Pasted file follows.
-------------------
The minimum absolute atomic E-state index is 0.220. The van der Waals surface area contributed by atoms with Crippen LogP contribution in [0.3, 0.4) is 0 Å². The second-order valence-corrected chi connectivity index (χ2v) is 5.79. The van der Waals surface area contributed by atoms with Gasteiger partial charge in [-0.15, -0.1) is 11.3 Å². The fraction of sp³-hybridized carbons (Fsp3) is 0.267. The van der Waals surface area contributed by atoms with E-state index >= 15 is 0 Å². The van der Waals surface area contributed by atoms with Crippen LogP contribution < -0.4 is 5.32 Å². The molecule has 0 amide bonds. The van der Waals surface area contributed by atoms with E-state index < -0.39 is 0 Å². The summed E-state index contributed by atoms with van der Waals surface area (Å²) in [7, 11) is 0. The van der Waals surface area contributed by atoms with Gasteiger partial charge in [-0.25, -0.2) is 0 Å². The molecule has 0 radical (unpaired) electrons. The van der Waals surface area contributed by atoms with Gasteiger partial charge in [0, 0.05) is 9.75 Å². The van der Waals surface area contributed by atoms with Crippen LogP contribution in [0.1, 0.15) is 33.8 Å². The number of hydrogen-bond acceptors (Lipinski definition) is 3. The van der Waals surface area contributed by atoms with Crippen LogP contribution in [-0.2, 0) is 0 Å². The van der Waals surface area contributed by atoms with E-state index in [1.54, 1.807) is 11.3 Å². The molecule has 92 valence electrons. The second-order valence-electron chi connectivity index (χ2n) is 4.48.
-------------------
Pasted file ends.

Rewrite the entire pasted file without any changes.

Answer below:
The minimum absolute atomic E-state index is 0.220. The van der Waals surface area contributed by atoms with Crippen LogP contribution in [0.3, 0.4) is 0 Å². The second-order valence-corrected chi connectivity index (χ2v) is 5.79. The van der Waals surface area contributed by atoms with Gasteiger partial charge in [-0.15, -0.1) is 11.3 Å². The fraction of sp³-hybridized carbons (Fsp3) is 0.267. The van der Waals surface area contributed by atoms with E-state index >= 15 is 0 Å². The van der Waals surface area contributed by atoms with Crippen LogP contribution < -0.4 is 5.32 Å². The molecule has 0 amide bonds. The van der Waals surface area contributed by atoms with E-state index < -0.39 is 0 Å². The summed E-state index contributed by atoms with van der Waals surface area (Å²) in [7, 11) is 0. The van der Waals surface area contributed by atoms with Gasteiger partial charge in [-0.25, -0.2) is 0 Å². The molecule has 0 radical (unpaired) electrons. The van der Waals surface area contributed by atoms with Gasteiger partial charge in [0, 0.05) is 9.75 Å². The van der Waals surface area contributed by atoms with Crippen LogP contribution in [0.1, 0.15) is 33.8 Å². The number of hydrogen-bond acceptors (Lipinski definition) is 3. The van der Waals surface area contributed by atoms with Crippen LogP contribution in [-0.2, 0) is 0 Å². The van der Waals surface area contributed by atoms with E-state index in [1.54, 1.807) is 11.3 Å². The molecule has 92 valence electrons. The second-order valence-electron chi connectivity index (χ2n) is 4.48.